A court in Buenos Aires, Argentina, granted a petition in ordering the freedom of a Sumatran orangutan from Buenos Aires Zoo. Sandra, age 29, is a “non-human person” and thus sufficiently advanced in “cognitive function” to be not merely an object that humans can own without obligation. A Reuters report found no similar judgment on record. In fact, there were contrary rulings in New York (regarding Tommy the chimpanzee) and San Diego (finding against orca whales).
Man’s Other Best Friends
A British man paid a veterinarian $500 to perform delicate surgery on a sick office goldfish. Vet Faye Bethell of North Walsham, England, told the Eastern Daily Press in December that there was “nothing special” about the fish, but that the customer “just liked it a lot.” In fact, the goldfish likely did not even have a pet name. Bethell spoke of another patient who did have a name — Cadbury, the skunk. For the fish, Bethell’s procedure involved removing the patient from the bowl, flooding its gills with anesthetic-fortified water, and using a tiny scalpel to remove lumps that were causing it constipation, with the surgery guided by a miniature heart-rate monitor.
Iraqi TV Goes Jerry Springer
Iraq’s government-run channel, Iraqiyya TV, broadcasts a reality show designed to force captured ISIS fighters to acknowledge the pain they’ve created. One episode of In the Grip of the Law showed family members of car-bombing victims on a street corner in Baghdad haranguing one of the men convicted of the crime. A young man in a wheelchair, who had lost his father in the attack, faced off against the convict, screaming until the jihadist “began weeping.”
Wait … What?
— On Nov. 6, a couple aged 68 and 65 were hospitalized after spending almost 13 hours locked in their car inside their garage in Alexandra, New Zealand. The night before, they had been unable to remember the details of a salesman’s tutorial on how to unlock their new Mazda 3 from the inside. They had spent the night assuming they were trapped because they had forgotten to bring along the battery-operated key. The wife was unconscious when neighbors finally noticed them, and her husband was struggling to breathe. The door unlocks manually, of course.
— Undersheriff Noel Stephen of Okeechobee County, Fla., acknowledged that among the public services his office performs is that of supervising parents’ spanking of their children. After two sisters argued on Dec. 29, their father decided to administer a whipping to one. He asked Deputy Stephen to drop by and make sure he stayed within the law. That’s “not something we advertise to do,” said the deputy. But he estimates he has monitored about a dozen spankings.
Government In Action
— The Government Accountability Office recently issued an emphatic ruling that the National Weather Service could not legally give its workers disposable cups, plates and utensils on the job. Such items are “personal,” GAO declared. Most NWS facilities are in remote locations and are staffed by two-person shifts that almost force employees to eat on the premises. “You can’t run out” and “grab a burger,” one employee said. Nonetheless, after a lengthy deliberative process, GAO said its decision is final.
— In a November ruling, France’s minister of housing and minister of ecology jointly announced streamlining of law books, which would remove bulky, out-of-date regulations. Among the regulations eliminated is the ban on installing toilets in kitchens.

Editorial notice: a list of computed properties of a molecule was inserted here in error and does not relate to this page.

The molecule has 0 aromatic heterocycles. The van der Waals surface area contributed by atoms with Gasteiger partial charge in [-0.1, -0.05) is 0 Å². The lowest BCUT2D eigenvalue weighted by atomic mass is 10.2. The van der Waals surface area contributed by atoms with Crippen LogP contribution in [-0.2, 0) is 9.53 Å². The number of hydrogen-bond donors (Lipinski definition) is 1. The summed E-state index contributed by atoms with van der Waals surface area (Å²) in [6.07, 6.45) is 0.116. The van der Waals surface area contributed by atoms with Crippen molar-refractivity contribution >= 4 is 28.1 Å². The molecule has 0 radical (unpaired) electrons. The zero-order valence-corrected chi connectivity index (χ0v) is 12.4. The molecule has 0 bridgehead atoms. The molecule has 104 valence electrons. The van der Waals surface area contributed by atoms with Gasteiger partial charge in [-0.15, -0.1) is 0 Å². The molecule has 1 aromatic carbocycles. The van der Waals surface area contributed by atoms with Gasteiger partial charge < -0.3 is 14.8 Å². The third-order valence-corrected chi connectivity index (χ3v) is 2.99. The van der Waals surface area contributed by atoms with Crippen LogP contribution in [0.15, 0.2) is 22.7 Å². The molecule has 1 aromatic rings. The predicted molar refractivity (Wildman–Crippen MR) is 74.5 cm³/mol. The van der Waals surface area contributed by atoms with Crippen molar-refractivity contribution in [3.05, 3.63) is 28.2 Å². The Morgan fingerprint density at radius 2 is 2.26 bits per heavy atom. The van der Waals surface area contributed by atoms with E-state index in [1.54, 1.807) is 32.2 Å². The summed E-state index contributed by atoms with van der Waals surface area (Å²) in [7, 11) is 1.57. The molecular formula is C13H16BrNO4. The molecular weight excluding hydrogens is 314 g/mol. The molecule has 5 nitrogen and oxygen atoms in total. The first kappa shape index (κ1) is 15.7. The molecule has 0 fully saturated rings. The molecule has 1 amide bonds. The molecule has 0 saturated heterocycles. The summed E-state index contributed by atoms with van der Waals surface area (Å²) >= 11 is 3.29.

Best Recent Foreign News
China’s Gxnews.com.cn reported the arrest of a man in Yulin City who was accused of stealing more than 2,000 items of underwear from women in his neighborhood. They were taken within the last year. He hid his stash above ceiling tiles in stairwells in his apartment building. He drew attention when one of the ceiling spaces caved in from the weight of the garments, showering the stairs in an array of colorful lingerie. Within a month of that event, two other men, in Zhejiang and Hubei provinces, were detained for similar crimes.
— British makeup artist Jordan James Parke, 23, told London’s The Sun how he had fallen in love with the look of U.S. celebrity Kim Kardashian and, as a result, had spent $150,000 on “more than 50” cosmetic procedures that would give him her “pouty” look. Parke made use of lip and cheek fillers, eyebrow tattoos and laser hair removal. “I love everything about Kim … the most gorgeous woman ever,” he said. “Her skin is perfect, her hair, everything about her.”
— Police in Phoenix estimate gunfire into the air on New Year’s Eve was down 22 percent from last year. The department received reports on only 206 guns being discharged without concern for where the bullets would land.
— Authorities in Paris estimated that 12 percent fewer cars were set on fire in France on New Year’s Eve. Only 940 strangers’ vehicles were torched, instead of last year’s 1,067.
Spidey Sense Fashion
Among the breakthroughs demonstrated by the computer chip company Intel’s RealSense system is a cocktail dress from Dutch designer Anouk Wipprecht that not only senses the wearer’s mood, but also acts to repel or encourage strangers who approach the wearer. Sensors (including small LED monitors) measure respiration and 11 other bodily functions. If the wearer is stressed, spider-leg epaulets extend menacingly from the shoulder to suggest that intruders keep their distance. If the wearer feels relaxed, the legs wave invitingly. The experimental “spider dress” was showcased at January’s Consumer Electronics Show in Las Vegas.